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Title: Mechanisms of insulin resistance in obese pregnant women : potential therapeutic interventions
Author: Maitland, Rahat Ashraf
ISNI:       0000 0004 5990 9323
Awarding Body: King's College London
Current Institution: King's College London (University of London)
Date of Award: 2016
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Maternal obesity is associated with adverse pregnancy outcomes, especially the development of gestational diabetes mellitus (GDM), with associated risks for mother and infant. Improved understanding of glucose intolerance in obese women and better prediction and prevention of GDM is key to improving the health of mother and her child. This thesis reports two related projects. The first explored mechanisms of insulin resistance and prediction of GDM in obese pregnant women participating in the pilot study for the UK Pregnancies Better Eating and Activity Trial (UPBEAT), a lifestyle intervention RCT. The second investigated the potential of a dietary intervention to improve glycaemic profiles in this high-risk group. Following an 8 week dietary and physical activity intervention, a panel of biomarkers associated with obesity and insulin resistance were measured in 117 women in the pilot trial. At 27+0-28+6 weeks’ no difference was observed between the intervention and control arms but at 34+0-35+6 weeks’, significant reductions in plasma visfatin, cholesterol and LDL cholesterol were observed. Analysis by GDM status, confirmed greater concentrations of fructosamine, AST and insulin and lower plasma leptin and adiponectin in women who developed GDM. An algorithm based on clinical factors alone (age, parity, ethnicity and blood pressure at 15+0-18+6 weeks’ gestation) showed predictive potential which increased significantly with the addition of plasma adiponectin measured at 15+0-18+6 weeks. In obese pregnant women without GDM (n=16,) the effect of a slow-digesting low glycaemic index (SD-LGI) supplement drink was evaluated at 24+0-28+6 weeks’ gestation. Linear regression analysis with mixed modelling (LMM) showed a significant reduction in glycaemia over the 24 hour period following consumption of the test compared to the control supplement and habitual diet. Fasting and nocturnal glucose concentrations were also significantly improved. In summary biomarkers associated with insulin resistance were identified as potential targets for lifestyle interventions aimed at reducing GDM in obese women. A prediction model for GDM identified those at greatest risk and pending validation in the UPBEAT RCT may have the potential for translation into clinical care. Extending the role of interventions further, multiple improvements in parameters of glycaemic control were demonstrated using a SD-LGI nutritional supplement.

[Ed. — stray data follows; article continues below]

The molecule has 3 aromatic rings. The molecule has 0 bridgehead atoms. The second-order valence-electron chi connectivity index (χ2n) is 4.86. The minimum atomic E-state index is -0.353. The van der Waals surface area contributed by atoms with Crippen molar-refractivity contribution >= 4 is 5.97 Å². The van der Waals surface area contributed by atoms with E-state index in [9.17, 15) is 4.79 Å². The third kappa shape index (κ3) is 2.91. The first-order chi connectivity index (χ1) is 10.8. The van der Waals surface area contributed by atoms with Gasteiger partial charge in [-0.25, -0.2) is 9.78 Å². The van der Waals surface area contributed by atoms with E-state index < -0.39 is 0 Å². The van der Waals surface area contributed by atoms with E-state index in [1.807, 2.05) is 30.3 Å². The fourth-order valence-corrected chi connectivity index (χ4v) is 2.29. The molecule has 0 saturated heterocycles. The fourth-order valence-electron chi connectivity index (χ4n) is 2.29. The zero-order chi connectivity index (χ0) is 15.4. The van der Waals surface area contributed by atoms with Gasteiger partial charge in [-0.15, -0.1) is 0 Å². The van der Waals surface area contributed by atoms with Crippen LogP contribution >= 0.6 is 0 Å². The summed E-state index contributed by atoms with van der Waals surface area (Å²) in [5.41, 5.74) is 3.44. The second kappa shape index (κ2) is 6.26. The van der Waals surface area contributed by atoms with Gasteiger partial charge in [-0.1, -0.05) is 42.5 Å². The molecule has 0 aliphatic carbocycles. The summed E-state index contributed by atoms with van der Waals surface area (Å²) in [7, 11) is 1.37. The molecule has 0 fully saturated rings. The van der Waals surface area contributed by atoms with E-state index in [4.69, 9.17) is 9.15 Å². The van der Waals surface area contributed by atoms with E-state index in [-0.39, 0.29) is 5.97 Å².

Supervisor: Poston, Lucilla ; academic, affiliated Sponsor: Not available
Qualification Name: Thesis (Ph.D.) Qualification Level: Doctoral
EThOS ID:  DOI: Not available